Wednesday, November 4, 2009
Convention Center, Exhibit Hall BC, Second Floor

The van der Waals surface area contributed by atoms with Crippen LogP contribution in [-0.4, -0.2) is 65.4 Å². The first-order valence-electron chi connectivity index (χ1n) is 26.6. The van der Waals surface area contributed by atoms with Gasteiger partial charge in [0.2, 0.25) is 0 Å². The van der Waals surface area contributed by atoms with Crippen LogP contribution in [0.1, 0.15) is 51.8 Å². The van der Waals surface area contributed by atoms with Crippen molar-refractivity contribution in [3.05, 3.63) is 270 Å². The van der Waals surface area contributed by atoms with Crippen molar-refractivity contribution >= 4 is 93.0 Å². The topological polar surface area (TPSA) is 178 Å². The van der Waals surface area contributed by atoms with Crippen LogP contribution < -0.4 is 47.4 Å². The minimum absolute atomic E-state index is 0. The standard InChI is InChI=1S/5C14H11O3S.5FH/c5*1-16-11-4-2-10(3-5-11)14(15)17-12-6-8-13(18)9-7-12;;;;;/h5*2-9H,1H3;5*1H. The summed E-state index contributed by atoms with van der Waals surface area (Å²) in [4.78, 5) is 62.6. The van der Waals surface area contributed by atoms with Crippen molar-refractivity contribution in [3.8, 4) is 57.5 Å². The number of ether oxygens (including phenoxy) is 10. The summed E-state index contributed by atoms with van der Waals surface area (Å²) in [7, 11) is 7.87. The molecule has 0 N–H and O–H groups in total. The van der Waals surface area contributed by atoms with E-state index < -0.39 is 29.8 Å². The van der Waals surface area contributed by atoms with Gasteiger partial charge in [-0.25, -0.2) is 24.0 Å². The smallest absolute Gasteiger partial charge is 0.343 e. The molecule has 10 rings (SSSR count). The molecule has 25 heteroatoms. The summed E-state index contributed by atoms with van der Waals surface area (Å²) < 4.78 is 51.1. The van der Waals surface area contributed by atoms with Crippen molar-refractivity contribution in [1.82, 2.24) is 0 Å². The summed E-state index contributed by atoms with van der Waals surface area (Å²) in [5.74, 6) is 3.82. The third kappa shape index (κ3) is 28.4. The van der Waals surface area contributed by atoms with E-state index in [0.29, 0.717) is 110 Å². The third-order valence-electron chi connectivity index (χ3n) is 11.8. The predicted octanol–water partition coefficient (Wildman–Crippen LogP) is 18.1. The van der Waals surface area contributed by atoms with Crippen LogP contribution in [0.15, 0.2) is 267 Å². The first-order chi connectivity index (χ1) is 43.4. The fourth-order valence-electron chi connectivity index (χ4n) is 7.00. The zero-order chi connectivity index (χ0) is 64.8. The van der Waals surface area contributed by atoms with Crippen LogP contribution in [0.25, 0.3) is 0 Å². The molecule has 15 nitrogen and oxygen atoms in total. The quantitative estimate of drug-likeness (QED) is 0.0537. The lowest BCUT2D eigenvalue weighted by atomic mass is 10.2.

Engineered nanoparticles (NPs) can be released into soils as emerging groundwater contaminants because many of them showed toxic effects to the ecosystem; however, their fate and transport in soils are largely unknown. The present work compared the transport behavior of two ENPs, silver nanoparticles (AgNPs) and carbon nanotubes (CNTs), in saturated porous media with that of colloidal montmorillonite, a natural clay mineral. Sodium dodecylbenzene sulfonate (SDBS), a surfactant, was used to disperse the natural colloids and engineered NPs to enhance their stabilities in water. The solubilized NPs and colloids were then applied to laboratory columns packed with water-saturated quartz sand to obtain their breakthrough curves. The experimental results showed that transport of CNTs in the column was similar to that of natural clay colloids and their recovery rates were close to 100%. The transport AgNPs were little different and about 10% of the AgNPs was retained in the saturated column at the end of the breakthrough experiments. However, the retained AgNPs were released when a SDBS-free water pulse was used to flush the sand column. An advection-dispersion model was used to simulate the transport behavior in the sand column. The model results matched the experimental breakthrough data very well for both engineered NPs and natural colloids. Our results indicate that theories and models of colloid transport in porous media are applicable to describe the fate and behavior of engineered NPs.